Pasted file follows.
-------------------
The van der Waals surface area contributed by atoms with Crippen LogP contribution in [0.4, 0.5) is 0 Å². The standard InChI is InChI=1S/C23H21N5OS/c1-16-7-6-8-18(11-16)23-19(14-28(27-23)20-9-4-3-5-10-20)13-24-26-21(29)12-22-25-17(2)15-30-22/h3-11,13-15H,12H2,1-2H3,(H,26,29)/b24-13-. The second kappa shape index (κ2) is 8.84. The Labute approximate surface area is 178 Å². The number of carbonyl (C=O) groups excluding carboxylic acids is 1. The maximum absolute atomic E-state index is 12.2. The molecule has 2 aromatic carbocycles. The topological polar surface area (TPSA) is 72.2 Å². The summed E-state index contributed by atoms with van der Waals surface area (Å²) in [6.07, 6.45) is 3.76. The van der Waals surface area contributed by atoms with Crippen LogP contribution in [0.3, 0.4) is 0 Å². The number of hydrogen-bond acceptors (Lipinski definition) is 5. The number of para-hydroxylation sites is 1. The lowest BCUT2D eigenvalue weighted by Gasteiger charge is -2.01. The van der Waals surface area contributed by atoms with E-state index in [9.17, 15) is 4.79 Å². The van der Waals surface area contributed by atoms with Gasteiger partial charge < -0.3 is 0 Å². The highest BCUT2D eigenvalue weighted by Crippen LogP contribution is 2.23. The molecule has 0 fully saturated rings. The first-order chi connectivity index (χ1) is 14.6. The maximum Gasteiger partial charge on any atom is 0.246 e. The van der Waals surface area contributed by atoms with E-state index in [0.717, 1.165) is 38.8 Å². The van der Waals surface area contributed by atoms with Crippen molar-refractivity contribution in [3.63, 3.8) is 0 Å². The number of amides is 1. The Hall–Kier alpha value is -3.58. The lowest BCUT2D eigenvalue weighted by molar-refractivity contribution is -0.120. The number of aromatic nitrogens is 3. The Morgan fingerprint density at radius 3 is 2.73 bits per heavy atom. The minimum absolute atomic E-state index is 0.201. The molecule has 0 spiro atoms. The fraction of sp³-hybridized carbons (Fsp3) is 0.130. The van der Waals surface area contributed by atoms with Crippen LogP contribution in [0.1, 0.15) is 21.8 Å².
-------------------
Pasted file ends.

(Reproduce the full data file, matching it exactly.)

The van der Waals surface area contributed by atoms with Crippen LogP contribution in [0.4, 0.5) is 0 Å². The standard InChI is InChI=1S/C23H21N5OS/c1-16-7-6-8-18(11-16)23-19(14-28(27-23)20-9-4-3-5-10-20)13-24-26-21(29)12-22-25-17(2)15-30-22/h3-11,13-15H,12H2,1-2H3,(H,26,29)/b24-13-. The second kappa shape index (κ2) is 8.84. The Labute approximate surface area is 178 Å². The number of carbonyl (C=O) groups excluding carboxylic acids is 1. The maximum absolute atomic E-state index is 12.2. The molecule has 2 aromatic carbocycles. The topological polar surface area (TPSA) is 72.2 Å². The summed E-state index contributed by atoms with van der Waals surface area (Å²) in [6.07, 6.45) is 3.76. The van der Waals surface area contributed by atoms with Crippen LogP contribution in [0.3, 0.4) is 0 Å². The number of hydrogen-bond acceptors (Lipinski definition) is 5. The number of para-hydroxylation sites is 1. The lowest BCUT2D eigenvalue weighted by Gasteiger charge is -2.01. The van der Waals surface area contributed by atoms with E-state index in [9.17, 15) is 4.79 Å². The van der Waals surface area contributed by atoms with Gasteiger partial charge < -0.3 is 0 Å². The highest BCUT2D eigenvalue weighted by Crippen LogP contribution is 2.23. The molecule has 0 fully saturated rings. The first-order chi connectivity index (χ1) is 14.6. The maximum Gasteiger partial charge on any atom is 0.246 e. The van der Waals surface area contributed by atoms with E-state index in [0.717, 1.165) is 38.8 Å². The van der Waals surface area contributed by atoms with Crippen molar-refractivity contribution in [3.63, 3.8) is 0 Å². The number of amides is 1. The Hall–Kier alpha value is -3.58. The lowest BCUT2D eigenvalue weighted by molar-refractivity contribution is -0.120. The number of aromatic nitrogens is 3. The Morgan fingerprint density at radius 3 is 2.73 bits per heavy atom. The minimum absolute atomic E-state index is 0.201. The molecule has 0 spiro atoms. The fraction of sp³-hybridized carbons (Fsp3) is 0.130. The van der Waals surface area contributed by atoms with Crippen LogP contribution in [0.1, 0.15) is 21.8 Å².